CCAC recommends designs for 2024 dollar programs
- Published: Jun 17, 2022, 8 AM
Proposed designs for the reverse of the 2024 Native American dollar and two of the four 2024 American Innovation dollar coins were reviewed for recommendation June 14 by the Citizens Coinage Advisory Committee.
The 11-member advisory panel considered 10 proposed designs rendered to recognize the centennial anniversary of the Indian Citizenship Act of 1924.
Meeting by teleconference, the panel also reviewed for recommendation to the Treasury secretary proposed designs for the reverses of two of the four 2024 American Innovation dollar coins, one recognizing Alabama and the other, Illinois. Eleven designs were considered for the Alabama dollar and 15 for the Illinois dollar.
Proposed designs were rendered by members of the U.S. Mint’s engraving staff as well as outside designers that are part of the Mint’s Artistic Infusion Program.
Proposed designs for the third and fourth 2024 American Innovation dollars, representing Maine and Missouri, will be considered for recommendations by both the CCAC and Commission of Fine Arts later in calendar year 2022.
Native American dollar
President Calvin Coolidge signed into law on June 2, 1924, the Indian Citizenship Act of 1924 granting U.S. citizenship to “all non-citizen [Native American] Indians born within the territorial limits of the United States.”
According to the U.S. Mint’s thematic narrative for the 2024 Native American dollar reverse, the 1924 act “notably did not require American Indians to give up their tribal citizenship to become U.S. citizens, allowing individual Indian people to preserve their tribal identity and their right to communal tribal property.”
A major impetus for enacting the law was to recognize the thousands of Indians who served in the armed forces during World War I.
“Not only did the act give American Indians the rights and protections afforded to citizens of the United States, but also it added to the diversity of thought and culture of our nation by unlocking the doors for Indians to become citizens of the United States on their own terms,” according to the Mint’s coin theme narrative.
The design recommended by the CCAC for the reverse of the 2024 Native American dollar illustrates two eagle feathers and an American flag to reflect the dual citizenship of Native Americans.
Regardless of who rendered an eventual approved design, all sculpts for die production are executed by members of the Mint’s engraving staff attached to the Philadelphia Mint.
Whatever proposed Native American dollar reverse design is granted final approval will be paired with the common obverse depicting Shoshone Indian guide Sacagawea who provided guidance for the Lewis and Clark Expedition. She carries her infant son, Jean Baptiste, in a papoose on her back.
Sculptor Glenna Goodacre’s Sacagawea design first appeared on the Sacagawea dollar introduced in 2000 and used through 2008, and was maintained as the obverse for the currently ongoing Native American dollar series introduced in 2009.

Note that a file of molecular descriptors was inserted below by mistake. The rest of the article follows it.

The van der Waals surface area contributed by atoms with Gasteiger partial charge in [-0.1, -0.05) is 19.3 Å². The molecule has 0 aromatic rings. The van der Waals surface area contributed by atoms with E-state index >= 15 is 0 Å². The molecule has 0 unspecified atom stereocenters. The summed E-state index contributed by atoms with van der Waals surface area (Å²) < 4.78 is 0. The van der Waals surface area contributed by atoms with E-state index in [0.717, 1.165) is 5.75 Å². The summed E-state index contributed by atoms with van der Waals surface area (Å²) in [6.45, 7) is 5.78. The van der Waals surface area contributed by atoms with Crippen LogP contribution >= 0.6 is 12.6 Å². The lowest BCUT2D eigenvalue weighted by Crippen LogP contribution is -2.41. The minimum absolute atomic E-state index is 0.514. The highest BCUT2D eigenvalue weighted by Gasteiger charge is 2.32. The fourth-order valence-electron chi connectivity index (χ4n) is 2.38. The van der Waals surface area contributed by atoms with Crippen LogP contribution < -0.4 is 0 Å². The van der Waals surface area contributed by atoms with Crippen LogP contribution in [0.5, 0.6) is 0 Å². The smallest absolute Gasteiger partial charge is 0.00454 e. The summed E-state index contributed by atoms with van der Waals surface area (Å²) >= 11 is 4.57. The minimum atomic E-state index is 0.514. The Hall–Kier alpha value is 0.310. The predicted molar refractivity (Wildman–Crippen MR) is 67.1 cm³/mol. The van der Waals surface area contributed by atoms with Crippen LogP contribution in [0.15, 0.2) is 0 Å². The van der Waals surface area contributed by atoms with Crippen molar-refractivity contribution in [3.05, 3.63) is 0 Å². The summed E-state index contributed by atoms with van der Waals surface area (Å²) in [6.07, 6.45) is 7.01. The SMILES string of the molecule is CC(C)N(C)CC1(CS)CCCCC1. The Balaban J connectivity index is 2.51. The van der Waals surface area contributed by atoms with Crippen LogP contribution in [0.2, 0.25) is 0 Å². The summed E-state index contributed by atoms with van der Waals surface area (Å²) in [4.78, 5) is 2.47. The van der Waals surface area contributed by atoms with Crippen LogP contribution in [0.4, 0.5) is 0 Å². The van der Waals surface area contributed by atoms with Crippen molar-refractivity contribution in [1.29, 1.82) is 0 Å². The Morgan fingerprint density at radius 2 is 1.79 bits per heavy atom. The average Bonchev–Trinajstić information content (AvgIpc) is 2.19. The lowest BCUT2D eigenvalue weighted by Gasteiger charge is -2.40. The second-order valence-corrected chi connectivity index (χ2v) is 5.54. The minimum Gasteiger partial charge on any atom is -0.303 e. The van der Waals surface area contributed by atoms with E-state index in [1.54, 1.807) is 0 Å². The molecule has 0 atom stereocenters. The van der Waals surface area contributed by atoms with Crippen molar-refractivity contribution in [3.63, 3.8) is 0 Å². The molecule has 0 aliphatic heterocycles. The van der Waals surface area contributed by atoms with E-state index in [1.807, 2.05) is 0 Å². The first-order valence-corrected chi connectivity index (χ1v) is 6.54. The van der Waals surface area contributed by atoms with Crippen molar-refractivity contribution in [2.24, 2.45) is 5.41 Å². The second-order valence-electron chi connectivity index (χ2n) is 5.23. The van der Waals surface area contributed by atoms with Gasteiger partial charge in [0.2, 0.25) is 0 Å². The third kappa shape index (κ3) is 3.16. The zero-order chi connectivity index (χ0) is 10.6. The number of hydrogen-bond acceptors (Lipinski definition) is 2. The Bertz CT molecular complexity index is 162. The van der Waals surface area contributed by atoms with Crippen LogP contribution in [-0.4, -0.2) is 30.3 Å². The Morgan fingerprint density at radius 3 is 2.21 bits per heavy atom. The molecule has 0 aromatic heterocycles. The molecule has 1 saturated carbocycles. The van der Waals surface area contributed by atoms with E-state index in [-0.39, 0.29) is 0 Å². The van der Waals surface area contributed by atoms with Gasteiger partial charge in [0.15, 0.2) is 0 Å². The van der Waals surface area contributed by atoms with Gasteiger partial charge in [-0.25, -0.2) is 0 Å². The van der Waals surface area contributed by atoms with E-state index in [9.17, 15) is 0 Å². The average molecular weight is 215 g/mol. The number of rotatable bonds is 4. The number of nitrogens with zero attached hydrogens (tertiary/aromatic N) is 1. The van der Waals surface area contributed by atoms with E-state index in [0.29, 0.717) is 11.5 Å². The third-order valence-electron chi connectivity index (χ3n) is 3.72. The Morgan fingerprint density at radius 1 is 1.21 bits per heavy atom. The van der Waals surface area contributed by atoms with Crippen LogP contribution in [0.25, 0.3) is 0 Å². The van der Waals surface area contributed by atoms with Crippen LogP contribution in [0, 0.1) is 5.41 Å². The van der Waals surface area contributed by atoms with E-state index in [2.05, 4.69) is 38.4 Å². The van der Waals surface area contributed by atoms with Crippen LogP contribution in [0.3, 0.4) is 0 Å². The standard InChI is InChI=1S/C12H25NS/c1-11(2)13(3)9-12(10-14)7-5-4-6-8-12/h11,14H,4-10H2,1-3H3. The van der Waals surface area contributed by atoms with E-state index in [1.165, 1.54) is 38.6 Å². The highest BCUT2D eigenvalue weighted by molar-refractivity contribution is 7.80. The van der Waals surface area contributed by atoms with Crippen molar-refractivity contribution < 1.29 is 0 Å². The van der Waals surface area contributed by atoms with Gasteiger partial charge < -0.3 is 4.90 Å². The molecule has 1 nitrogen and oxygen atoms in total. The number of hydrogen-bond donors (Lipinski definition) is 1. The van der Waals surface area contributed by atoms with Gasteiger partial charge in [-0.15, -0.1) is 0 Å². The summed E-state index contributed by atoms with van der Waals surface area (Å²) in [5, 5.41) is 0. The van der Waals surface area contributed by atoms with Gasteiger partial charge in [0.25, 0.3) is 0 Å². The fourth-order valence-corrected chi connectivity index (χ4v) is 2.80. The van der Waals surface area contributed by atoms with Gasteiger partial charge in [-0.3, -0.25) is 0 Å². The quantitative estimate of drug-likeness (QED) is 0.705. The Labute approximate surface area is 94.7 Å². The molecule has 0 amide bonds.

The reverse design recommended for the American Innovation dollar for Illinois pays homage to blacksmith settler John Lane, who moved from his native New England to Homer Township, Illinois. Lane is credited as one of the first manufacturers of the steel plow.
The CCAC-recommended coin design features a large steel plow blade affixed to a right-handed beam and braces. Behind the plow is a stand of big bluestem prairie grass and a field of soil below.
The reverse design recommended by the CCAC for the American Innovation dollar for Alabama pays tribute to the Saturn V rocket, designed and built at the George C. Marshall Space Flight Center in Huntsville, Alabama.
The “Heavy Lift Vehicle” was as tall as a 36-story-tall building and, at launch, generated more power than 85 Hoover Dams.
Initially developed to support the Apollo program for human exploration of the Moon, in total 13 Saturn V rockets were launched between 1967 and 1972 from the Kennedy Space Center with no loss of crew or payload.
The recommended design illustrates the power and force of the Saturn V rocket lifting off, with the Moon in the background. The CCAC recommends adding the inscription SATURN V to the design, using a type face from another design.
The American Innovation dollar series employs a common obverse introduced in 2019.
The obverse employs a rendering of the Statue of Liberty by AIP designer Justin Kunz, sculpted for die production by U.S. Mint Medallic Artist Phebe Hemphill.
Kunz’s design also incorporates a design element taken from the introductory coin for the series in 2018. The machine gear appears in the field below the motto IN GOD WE TRUST.
No Native American dollars or American Innovation dollars struck with a circulation-quality finish are being distributed into general circulation.
Such coins are being offered by the U.S. Mint in bags, rolls and/or boxes for numismatic sale at premiums above face value.
No dollar coins have been released into general circulation by official means since the James A. Garfield Presidential dollar in December 2011.
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